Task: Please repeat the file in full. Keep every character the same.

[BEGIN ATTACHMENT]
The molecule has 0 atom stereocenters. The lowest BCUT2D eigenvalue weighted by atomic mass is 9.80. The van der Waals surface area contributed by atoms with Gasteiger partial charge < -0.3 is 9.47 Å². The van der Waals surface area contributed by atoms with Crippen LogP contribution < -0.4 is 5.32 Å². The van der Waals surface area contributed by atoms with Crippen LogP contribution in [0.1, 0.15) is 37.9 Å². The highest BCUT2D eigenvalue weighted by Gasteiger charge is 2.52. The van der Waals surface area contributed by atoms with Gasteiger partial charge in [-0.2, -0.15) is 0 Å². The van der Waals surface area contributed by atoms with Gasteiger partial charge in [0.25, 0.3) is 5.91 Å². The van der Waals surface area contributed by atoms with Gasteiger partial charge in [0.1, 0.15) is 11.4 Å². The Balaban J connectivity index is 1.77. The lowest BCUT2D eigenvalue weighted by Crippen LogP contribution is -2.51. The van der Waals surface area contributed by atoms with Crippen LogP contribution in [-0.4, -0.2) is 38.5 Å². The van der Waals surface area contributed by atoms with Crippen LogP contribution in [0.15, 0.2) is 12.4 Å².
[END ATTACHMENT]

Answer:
The molecule has 0 atom stereocenters. The lowest BCUT2D eigenvalue weighted by atomic mass is 9.80. The van der Waals surface area contributed by atoms with Gasteiger partial charge < -0.3 is 9.47 Å². The van der Waals surface area contributed by atoms with Crippen LogP contribution < -0.4 is 5.32 Å². The van der Waals surface area contributed by atoms with Crippen LogP contribution in [0.1, 0.15) is 37.9 Å². The highest BCUT2D eigenvalue weighted by Gasteiger charge is 2.52. The van der Waals surface area contributed by atoms with Gasteiger partial charge in [-0.2, -0.15) is 0 Å². The van der Waals surface area contributed by atoms with Gasteiger partial charge in [0.25, 0.3) is 5.91 Å². The van der Waals surface area contributed by atoms with Gasteiger partial charge in [0.1, 0.15) is 11.4 Å². The Balaban J connectivity index is 1.77. The lowest BCUT2D eigenvalue weighted by Crippen LogP contribution is -2.51. The van der Waals surface area contributed by atoms with Crippen LogP contribution in [-0.4, -0.2) is 38.5 Å². The van der Waals surface area contributed by atoms with Crippen LogP contribution in [0.15, 0.2) is 12.4 Å².